When I first head about "Code Injection" I had one of those 'Doh!' moments... why didn't *I* think of that? It's so simple and yet potentially so dangerous.
This site explains that code injection isn't restricted to SQL and UNIX scripts, etc... there's a whole other world of pain waiting to be discovered. Be careful out there....
[EDIT: 2006-11-22 Minor change to make content reflect wikipedia description]
[EDIT: 2006-11-22 Simon - if you read this, I just looked at the teamroom... I really did blog this before I saw your link!... I'm not trying to pull a "Bruce"]
Sunday, November 19, 2006
A very lazy day today.... loads of us headed over to the Princess of Wales in Chalk Farm for lunch and jazz before heading down to the Odeon in Camden to watch the new Bond movie.
I was pleasantly surprised by it. It was slightly long and I thought they could have done a better job of reinforcing the end-to-end narrative (it felt more like a collection of smaller stories) but these are minor points. It was by far the best Bond film I've seen in ages.
For the last few years I've been very good at being one of those annoying people in shops who gives exact change or who hands over £10.19 when purchasing something for £2.19 (it never fails to confuse the cashiers). This means that low-value coins (1p, 2p, 5p) don't build up in my pocket.
However, I've only started doing this recently and I have a big back of coins from years ago.
Yesterday, I solved this problem. I remembered seeing a machine in a supermarket some months ago that promised to convert loose change into "real" money (for a fee) and decided to make us of it. A quick google search turned up a company called Coinstar (www.coinstar.com) and it turned out that my nearest machine was at the Whitechapel Sainsbury's.
I hopped over there (on the tube.... walking from Limehouse to Whitechapel is far too scary a proposition; I'm a wimp).
The market stalls by Whitechapel station were interesting: some good value fruit and veg stalls and lots of people forcefully trying to sell DVDs of the movie "Borat". Given that it is still showing in the cinema, I have to assume these copies were somewhat less than 100% legal.
Regardless, I made my way to Sainsbury's and located the machine. It was like being a child at the fair again.... so much fun! I poured my bag of coins onto the mesh container and then used my hands to feed it into the narrow slot. The sound of clanking and clinking coins filled the store and attracted the attention of pretty much every shopper in the fresh flowers and fruit and veg section.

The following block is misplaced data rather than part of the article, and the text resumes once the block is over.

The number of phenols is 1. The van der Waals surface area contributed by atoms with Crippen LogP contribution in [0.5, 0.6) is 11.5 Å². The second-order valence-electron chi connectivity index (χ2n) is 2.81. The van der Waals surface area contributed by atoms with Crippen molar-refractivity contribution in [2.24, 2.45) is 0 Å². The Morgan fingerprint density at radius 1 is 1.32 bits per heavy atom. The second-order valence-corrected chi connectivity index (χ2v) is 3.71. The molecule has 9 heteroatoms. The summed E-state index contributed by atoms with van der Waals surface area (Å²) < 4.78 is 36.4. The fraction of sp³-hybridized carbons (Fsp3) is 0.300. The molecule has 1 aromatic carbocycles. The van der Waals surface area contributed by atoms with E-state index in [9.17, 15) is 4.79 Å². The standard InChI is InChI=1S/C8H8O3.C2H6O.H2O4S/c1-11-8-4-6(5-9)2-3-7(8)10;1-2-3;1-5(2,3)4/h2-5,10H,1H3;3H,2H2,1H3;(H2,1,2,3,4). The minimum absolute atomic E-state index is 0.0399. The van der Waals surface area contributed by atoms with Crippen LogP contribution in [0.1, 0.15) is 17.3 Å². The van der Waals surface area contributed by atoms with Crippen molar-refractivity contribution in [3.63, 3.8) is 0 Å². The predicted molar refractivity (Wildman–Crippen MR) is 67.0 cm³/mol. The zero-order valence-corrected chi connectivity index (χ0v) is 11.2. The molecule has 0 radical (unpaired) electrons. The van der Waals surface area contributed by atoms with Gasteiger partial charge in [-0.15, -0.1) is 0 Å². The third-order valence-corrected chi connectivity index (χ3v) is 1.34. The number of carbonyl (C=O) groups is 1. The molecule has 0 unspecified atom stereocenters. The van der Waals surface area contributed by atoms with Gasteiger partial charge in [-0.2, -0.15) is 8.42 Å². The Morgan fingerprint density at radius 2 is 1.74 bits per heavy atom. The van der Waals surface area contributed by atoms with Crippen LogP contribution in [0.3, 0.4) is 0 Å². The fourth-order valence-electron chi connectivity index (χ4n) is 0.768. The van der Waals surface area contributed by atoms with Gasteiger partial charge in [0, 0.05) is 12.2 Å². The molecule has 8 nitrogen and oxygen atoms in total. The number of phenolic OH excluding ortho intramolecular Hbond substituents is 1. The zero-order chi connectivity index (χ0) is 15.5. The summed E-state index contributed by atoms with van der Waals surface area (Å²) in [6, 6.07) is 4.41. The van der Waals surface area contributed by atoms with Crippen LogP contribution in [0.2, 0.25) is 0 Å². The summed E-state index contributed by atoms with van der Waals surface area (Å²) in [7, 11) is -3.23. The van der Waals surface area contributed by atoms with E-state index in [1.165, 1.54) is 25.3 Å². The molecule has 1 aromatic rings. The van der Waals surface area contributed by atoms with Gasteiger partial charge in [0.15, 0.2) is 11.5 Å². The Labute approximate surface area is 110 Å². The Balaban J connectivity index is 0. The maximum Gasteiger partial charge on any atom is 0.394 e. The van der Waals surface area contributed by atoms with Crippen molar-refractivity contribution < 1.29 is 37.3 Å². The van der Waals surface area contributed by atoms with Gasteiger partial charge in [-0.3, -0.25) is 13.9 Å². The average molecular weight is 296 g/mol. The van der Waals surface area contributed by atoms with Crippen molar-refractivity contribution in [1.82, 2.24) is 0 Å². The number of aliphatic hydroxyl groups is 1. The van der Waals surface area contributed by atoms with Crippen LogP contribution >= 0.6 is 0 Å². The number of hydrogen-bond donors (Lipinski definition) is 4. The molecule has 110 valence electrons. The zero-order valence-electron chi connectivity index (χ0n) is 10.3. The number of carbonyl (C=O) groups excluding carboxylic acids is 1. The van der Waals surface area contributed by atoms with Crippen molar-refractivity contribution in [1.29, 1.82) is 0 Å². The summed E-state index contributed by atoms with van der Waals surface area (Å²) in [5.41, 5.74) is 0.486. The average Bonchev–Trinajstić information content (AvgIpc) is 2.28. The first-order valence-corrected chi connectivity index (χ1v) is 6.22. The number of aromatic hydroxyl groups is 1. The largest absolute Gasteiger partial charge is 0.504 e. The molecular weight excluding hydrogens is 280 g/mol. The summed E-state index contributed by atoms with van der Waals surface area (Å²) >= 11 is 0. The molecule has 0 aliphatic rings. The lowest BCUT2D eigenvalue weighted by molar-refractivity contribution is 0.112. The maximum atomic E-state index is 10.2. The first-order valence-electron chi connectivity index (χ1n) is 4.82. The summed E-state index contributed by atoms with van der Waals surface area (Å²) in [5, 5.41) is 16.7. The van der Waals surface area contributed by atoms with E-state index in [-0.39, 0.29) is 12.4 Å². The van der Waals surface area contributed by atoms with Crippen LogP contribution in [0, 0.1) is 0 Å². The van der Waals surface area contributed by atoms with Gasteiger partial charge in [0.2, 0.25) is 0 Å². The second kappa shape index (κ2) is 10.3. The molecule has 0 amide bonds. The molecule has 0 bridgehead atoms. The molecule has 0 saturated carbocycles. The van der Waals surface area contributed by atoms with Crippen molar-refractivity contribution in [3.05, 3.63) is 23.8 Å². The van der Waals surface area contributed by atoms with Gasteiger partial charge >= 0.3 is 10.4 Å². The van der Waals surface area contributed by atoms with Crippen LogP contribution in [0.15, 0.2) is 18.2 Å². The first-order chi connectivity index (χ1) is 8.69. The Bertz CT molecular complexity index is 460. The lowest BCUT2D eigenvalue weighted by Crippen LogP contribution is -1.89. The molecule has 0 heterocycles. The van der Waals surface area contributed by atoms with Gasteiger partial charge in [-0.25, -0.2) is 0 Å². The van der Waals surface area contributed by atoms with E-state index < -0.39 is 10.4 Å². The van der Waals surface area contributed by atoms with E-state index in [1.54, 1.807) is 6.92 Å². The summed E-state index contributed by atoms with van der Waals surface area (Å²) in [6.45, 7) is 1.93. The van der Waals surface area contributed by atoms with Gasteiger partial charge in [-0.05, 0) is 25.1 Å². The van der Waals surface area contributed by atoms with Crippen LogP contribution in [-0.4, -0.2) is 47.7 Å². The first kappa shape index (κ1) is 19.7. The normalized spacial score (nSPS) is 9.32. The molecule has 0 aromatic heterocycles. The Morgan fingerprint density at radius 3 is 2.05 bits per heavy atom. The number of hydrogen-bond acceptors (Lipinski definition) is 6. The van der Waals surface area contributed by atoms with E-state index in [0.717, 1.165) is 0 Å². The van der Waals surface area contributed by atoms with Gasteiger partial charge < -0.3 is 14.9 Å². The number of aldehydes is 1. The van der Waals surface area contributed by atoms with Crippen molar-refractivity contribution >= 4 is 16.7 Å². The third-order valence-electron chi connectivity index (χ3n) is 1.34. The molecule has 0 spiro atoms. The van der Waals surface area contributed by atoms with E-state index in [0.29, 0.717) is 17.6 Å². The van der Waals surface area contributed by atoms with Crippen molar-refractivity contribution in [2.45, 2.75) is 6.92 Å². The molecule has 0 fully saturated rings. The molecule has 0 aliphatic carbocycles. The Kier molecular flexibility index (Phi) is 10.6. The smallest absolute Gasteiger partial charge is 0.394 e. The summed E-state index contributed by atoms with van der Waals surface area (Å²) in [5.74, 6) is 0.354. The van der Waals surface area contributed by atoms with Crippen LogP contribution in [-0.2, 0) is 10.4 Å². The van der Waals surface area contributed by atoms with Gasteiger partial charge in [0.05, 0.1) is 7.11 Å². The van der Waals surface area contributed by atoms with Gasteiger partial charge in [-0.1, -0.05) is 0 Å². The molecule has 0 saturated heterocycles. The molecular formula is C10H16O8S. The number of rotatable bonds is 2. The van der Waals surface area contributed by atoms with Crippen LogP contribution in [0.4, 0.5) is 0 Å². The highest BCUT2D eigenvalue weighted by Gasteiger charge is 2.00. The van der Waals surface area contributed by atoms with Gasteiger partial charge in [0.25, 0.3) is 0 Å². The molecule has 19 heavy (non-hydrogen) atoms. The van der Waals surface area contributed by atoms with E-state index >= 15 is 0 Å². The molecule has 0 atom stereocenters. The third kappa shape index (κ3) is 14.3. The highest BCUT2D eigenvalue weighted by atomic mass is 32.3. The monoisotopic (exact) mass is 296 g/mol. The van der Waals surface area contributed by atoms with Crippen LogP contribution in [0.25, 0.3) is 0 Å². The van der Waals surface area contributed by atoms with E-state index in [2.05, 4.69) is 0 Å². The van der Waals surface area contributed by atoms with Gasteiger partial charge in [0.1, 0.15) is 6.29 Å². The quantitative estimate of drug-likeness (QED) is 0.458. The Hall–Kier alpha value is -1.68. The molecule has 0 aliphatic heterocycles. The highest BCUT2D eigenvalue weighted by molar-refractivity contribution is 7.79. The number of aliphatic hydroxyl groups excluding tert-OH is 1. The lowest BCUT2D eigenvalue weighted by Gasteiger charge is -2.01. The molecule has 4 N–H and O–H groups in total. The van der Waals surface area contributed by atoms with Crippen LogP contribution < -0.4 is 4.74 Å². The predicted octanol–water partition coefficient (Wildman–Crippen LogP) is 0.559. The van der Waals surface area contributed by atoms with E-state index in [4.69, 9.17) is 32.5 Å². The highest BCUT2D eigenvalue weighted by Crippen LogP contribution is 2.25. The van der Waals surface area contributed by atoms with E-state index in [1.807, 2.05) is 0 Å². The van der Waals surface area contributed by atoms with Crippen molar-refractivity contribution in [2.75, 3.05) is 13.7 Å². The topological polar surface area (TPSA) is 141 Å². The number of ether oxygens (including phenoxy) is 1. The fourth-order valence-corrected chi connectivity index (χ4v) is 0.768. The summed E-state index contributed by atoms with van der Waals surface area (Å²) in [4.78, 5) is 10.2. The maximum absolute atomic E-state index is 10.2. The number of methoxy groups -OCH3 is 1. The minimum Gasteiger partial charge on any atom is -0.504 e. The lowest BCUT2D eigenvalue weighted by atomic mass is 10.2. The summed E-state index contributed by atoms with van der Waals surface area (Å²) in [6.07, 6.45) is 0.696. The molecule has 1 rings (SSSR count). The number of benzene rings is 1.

After further clunking, a voucher popped out and, after the fee, I had turned my dead bag of coins into just over ten pounds. Result!
Friday, November 17, 2006
I came late to the Milton Friedman party. A friend recommended I read "Free To Choose" earlier this year and it changed the way I think about a whole array of issues.
I first heard him speak only a few months ago - on one of Russ Roberts' EconTalk PodCasts. It was clear then that he was very frail.
The Guardian can usually be relied on to produce a mean-spirited take on things and Richard Adams obliges.
Wednesday, November 15, 2006
I've been in Warwick today to attend the first portion of a PDW we're running for a client. I wish I could have stayed longer; the project is fascinating and I enjoy working with their people. It's always good to work with smart, technically astute people who also have a grip on the business side of things.
When intending to catch a train, don't delay leaving a client meeting too late or you'll have to run most of the way. Running from IBM Warwick to Warwick Parkway Station with a heavy laptop bag and a winter coat is not recommeded.
I feel dizzy and the train wasn't on time anyway :-(
Tuesday, November 14, 2006
I just received an email to remind me that the United States government made some changes to when Daylight Saving Time begins next year (Link to Californian State page but the principle is the same)
The stated reason is to reduce energy consumption.
However, I wonder if those implementing this change have any idea what a massive cost has been imposed on the world economy?
Just look at a list of the affected IBM software products.
The same search for Oracle (changes to dst 2007 site:oracle.com) yields nothing official-looking. Boy are their customers in for a shock!
And that's just some major software vendors (and Sun... ho ho). We can add in the impact on the countless independent software vendors and businesses around the world with home-grown software.
Add in the costs of missed meetings, VCRs recording the wrong shows and the effects on cell-phones and car radios and more and you quickly see quite how much work is involved in dealing with this change.